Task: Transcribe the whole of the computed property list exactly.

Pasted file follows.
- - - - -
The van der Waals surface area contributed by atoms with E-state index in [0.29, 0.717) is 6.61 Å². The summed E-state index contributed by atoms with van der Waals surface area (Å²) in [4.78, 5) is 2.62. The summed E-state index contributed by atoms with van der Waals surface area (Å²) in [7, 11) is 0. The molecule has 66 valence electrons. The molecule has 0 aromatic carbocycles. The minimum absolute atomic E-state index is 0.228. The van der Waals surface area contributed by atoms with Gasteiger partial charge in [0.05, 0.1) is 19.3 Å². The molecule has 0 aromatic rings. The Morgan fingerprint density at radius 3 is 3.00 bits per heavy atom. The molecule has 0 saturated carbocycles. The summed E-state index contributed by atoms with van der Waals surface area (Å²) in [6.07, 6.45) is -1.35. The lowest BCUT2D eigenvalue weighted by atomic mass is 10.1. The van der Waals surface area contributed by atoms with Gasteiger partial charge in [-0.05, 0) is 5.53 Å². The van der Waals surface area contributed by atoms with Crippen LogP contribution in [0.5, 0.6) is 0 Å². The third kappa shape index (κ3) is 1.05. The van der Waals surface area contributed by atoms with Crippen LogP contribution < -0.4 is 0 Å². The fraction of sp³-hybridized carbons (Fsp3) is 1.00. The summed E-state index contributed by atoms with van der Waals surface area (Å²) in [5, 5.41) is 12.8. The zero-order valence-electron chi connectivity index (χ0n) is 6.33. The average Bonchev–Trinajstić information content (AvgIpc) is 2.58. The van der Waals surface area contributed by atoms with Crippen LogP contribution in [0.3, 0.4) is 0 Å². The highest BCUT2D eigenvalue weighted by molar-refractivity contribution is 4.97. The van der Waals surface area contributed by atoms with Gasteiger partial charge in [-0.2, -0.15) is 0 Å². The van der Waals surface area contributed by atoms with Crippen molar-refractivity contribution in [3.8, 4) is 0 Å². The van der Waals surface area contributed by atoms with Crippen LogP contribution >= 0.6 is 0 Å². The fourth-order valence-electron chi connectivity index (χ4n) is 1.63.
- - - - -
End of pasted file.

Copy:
The van der Waals surface area contributed by atoms with E-state index in [0.29, 0.717) is 6.61 Å². The summed E-state index contributed by atoms with van der Waals surface area (Å²) in [4.78, 5) is 2.62. The summed E-state index contributed by atoms with van der Waals surface area (Å²) in [7, 11) is 0. The molecule has 66 valence electrons. The molecule has 0 aromatic carbocycles. The minimum absolute atomic E-state index is 0.228. The van der Waals surface area contributed by atoms with Gasteiger partial charge in [0.05, 0.1) is 19.3 Å². The molecule has 0 aromatic rings. The Morgan fingerprint density at radius 3 is 3.00 bits per heavy atom. The molecule has 0 saturated carbocycles. The summed E-state index contributed by atoms with van der Waals surface area (Å²) in [6.07, 6.45) is -1.35. The lowest BCUT2D eigenvalue weighted by atomic mass is 10.1. The van der Waals surface area contributed by atoms with Gasteiger partial charge in [-0.05, 0) is 5.53 Å². The van der Waals surface area contributed by atoms with Crippen LogP contribution in [0.5, 0.6) is 0 Å². The third kappa shape index (κ3) is 1.05. The van der Waals surface area contributed by atoms with Crippen LogP contribution < -0.4 is 0 Å². The fraction of sp³-hybridized carbons (Fsp3) is 1.00. The summed E-state index contributed by atoms with van der Waals surface area (Å²) in [5, 5.41) is 12.8. The zero-order valence-electron chi connectivity index (χ0n) is 6.33. The average Bonchev–Trinajstić information content (AvgIpc) is 2.58. The van der Waals surface area contributed by atoms with Crippen LogP contribution in [0.3, 0.4) is 0 Å². The highest BCUT2D eigenvalue weighted by molar-refractivity contribution is 4.97. The van der Waals surface area contributed by atoms with Gasteiger partial charge in [-0.2, -0.15) is 0 Å². The van der Waals surface area contributed by atoms with Crippen molar-refractivity contribution in [3.8, 4) is 0 Å². The van der Waals surface area contributed by atoms with Crippen LogP contribution >= 0.6 is 0 Å². The fourth-order valence-electron chi connectivity index (χ4n) is 1.63.